Deciding Which Military Branch To Join When Joining the Armed Forces Is Your Dream

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All branches offer wonderful career opportunities and a similar pay structure, but there are major differences between branches in terms of enlistment incentives, assignment opportunities, specific job opportunities, quality of housing, deployment rates, and even promotion rates. Before you sign up for any branch of the service you need to do some research and then talk to a recruiter so you make the best choice. Which military branch to join depends on you!

Joining The Armed Forces: The Army

The Army is the main ground force of the United States. There are many career opportunities in the Army, but generally soldiers are among the ground troops deployed when a heavily armored equipped combat force is needed. Aside from being an infantryman, you might choose to be a medic, transportation specialist, mechanic, or clerk stationed at one of 60 bases in the continental United States or abroad. The Army offers the most career choices with10 job categories and almost 200 job specialties. Where you are assigned depends on your job.

Joining the Armed Forces: The Navy

The Navy protects the country by sea and air and has an extended mission to protect the oceans around the globe. If you like to travel, the Navy might be for you. The Navy is often the first responder in places around the globe when America’s interests are at risk. Much of your time will be spent on a large ship, so if you are claustrophobic or don’t like the water, this is not the branch for you. The Navy has 29 enlisted job categories on its surface ships, submarines, and aviation groups and many diverse specialties within those groups.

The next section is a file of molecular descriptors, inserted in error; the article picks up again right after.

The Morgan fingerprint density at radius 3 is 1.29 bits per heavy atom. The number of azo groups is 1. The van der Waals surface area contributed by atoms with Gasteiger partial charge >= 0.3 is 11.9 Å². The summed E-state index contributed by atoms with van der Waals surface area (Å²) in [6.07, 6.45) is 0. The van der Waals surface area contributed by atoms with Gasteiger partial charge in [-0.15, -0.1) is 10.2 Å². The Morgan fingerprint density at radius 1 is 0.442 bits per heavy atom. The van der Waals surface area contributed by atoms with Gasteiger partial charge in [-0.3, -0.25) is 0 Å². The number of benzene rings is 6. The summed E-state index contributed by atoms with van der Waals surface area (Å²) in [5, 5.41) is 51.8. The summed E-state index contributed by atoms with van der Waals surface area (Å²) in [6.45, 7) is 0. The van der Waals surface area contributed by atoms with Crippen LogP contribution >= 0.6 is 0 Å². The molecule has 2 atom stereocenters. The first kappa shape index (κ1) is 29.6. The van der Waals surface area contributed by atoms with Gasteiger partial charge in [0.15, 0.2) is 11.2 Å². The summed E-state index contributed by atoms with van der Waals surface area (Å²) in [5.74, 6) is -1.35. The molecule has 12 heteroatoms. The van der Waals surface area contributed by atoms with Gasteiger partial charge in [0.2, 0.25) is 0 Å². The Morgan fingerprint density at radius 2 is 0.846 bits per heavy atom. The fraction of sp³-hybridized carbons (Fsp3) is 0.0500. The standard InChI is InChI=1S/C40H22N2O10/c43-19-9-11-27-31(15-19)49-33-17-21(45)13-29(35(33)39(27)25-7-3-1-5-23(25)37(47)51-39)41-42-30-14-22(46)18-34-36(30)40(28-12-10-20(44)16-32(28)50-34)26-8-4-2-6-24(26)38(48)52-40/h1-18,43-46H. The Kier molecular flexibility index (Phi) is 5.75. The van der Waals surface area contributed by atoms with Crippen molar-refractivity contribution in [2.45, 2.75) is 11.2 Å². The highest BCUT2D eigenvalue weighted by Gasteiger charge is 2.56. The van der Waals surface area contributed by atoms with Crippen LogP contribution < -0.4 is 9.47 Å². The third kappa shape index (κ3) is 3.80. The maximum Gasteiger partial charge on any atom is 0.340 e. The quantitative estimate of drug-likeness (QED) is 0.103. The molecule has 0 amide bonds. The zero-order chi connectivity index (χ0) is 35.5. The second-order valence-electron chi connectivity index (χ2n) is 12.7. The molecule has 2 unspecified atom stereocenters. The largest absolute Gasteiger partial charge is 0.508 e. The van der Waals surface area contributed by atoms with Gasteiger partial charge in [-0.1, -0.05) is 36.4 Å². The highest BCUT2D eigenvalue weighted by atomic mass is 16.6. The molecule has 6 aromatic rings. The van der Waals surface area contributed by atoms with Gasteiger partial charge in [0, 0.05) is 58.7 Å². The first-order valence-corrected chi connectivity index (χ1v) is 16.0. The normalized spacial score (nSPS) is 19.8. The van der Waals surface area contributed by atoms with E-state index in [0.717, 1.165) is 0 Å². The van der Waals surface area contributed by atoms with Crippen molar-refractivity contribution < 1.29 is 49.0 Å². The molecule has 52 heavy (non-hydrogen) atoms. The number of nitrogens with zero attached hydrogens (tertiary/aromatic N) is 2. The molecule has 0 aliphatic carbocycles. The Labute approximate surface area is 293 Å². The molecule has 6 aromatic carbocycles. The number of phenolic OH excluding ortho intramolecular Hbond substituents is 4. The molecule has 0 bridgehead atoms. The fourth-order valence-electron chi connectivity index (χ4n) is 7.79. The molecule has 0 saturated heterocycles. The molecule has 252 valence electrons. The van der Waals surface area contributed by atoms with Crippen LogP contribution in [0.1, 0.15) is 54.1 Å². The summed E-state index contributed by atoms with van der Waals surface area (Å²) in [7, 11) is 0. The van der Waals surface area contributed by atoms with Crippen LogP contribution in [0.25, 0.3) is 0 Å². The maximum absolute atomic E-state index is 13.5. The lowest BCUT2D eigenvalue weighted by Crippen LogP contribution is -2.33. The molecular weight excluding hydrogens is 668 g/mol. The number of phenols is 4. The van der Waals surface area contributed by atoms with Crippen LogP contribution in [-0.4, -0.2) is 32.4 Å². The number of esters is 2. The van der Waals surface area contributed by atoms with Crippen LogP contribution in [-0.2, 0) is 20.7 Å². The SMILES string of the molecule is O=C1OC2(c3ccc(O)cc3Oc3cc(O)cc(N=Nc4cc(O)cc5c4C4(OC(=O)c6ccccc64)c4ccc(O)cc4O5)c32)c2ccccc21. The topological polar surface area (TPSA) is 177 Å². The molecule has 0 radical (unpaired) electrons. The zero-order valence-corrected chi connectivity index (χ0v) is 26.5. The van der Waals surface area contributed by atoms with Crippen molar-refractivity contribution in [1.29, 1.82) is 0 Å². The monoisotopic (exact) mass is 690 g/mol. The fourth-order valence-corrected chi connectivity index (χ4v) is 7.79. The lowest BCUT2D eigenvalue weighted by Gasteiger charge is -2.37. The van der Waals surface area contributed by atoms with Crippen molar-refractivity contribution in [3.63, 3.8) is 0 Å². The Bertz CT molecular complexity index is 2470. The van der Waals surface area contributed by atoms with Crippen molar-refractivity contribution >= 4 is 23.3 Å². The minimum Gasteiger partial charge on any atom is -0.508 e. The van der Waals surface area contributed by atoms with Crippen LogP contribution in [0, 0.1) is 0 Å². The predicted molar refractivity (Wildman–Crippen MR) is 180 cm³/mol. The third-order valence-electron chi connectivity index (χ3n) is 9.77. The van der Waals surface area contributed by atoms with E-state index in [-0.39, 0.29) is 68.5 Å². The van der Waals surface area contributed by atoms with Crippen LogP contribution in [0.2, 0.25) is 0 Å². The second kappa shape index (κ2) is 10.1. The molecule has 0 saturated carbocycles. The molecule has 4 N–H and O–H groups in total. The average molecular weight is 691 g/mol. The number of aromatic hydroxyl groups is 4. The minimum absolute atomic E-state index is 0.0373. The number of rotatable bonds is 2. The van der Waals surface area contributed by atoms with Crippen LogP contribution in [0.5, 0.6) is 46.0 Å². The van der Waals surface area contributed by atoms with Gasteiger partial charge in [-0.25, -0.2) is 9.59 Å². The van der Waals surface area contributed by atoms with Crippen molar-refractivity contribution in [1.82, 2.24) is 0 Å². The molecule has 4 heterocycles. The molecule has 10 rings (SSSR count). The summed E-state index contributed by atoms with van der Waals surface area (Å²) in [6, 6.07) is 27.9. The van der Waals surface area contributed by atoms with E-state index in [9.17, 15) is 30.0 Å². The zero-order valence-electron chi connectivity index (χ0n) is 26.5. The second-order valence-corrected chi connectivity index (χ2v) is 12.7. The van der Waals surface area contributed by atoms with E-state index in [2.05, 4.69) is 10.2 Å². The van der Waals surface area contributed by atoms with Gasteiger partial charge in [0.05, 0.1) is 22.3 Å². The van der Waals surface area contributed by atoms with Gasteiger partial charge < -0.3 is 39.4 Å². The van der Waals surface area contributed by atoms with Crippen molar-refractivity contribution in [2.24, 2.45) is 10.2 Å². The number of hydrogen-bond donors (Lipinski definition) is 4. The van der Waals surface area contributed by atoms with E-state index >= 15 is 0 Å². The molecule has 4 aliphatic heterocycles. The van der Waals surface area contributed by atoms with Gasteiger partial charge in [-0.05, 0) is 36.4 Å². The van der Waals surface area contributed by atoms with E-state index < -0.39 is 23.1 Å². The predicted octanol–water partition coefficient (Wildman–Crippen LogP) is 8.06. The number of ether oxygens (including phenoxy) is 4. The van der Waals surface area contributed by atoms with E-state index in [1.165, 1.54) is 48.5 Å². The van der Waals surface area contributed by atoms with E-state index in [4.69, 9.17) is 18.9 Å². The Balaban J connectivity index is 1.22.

Joining the Armed Forces: The Air Force

Some members of the Air Force serve as pilots, but many airmen serve on flight crews or as translators, firefighters, navigators, and more. With 10 job categories which include about 200 specialties, many airmen have the opportunity to work in high technology, electronic warfare, and space-oriented jobs. Given the nature of the careers offered, this branch of the military has the most stringent educational requirements. The Air Force reputedly has the best quality of life for airmen and their families.

Joining the Armed Forces: The Marine Corps

The Marine Corps is really part of the Navy but they consider themselves a special branch that specializes in ground combat. This branch uses Navy forces for logistical and administrative support, but has their own airpower including fighter planes, bombers, and helicopters to make them self-sufficient. There are over 180 jobs for Marines, but enlisted personnel can be assigned anywhere they are needed, regardless of training. Marines are considered rifleman first and job specialists second.

Make a Sound Decision When Joining The U.S. Marines

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Educational Requirements To Join the Marines

To qualify for most jobs in the Marines, you need to have good math and reading skills and have your high school diploma in hand. If you have a GED, you’ll need a special waiver to admit you unless you have 15 hours of college credit under your belt. Formal education will help you do well on the Armed Services Vocational Aptitude Battery (ASVAB), a standardized test that you have to take upon enlistment.

If you’d like to be an officer in the Marine Corps, you need a degree in any major from an accredited college or university. Entering the Marine Corps as an officer will put you on the equivalent to a management track in civilian life and offers you better pay and allowances than enlisted forces.

Age Requirements To Join the Marines

Joining the Marines is a young person’s game. The age parameters are between 17 and 29, but you’ll require a special waiver if you’re 17.

Physical Requirements To Join the Marines

Marine basic training is grueling, so if you want to join the Marines you’ll need to be in good shape and be able to pass a standard physical. Contrary to popular misconception, you do not need perfect vision but can wear glasses or contacts or have had laser surgery to correct any vision issues. If you’re colorblind, you may not qualify for certain jobs.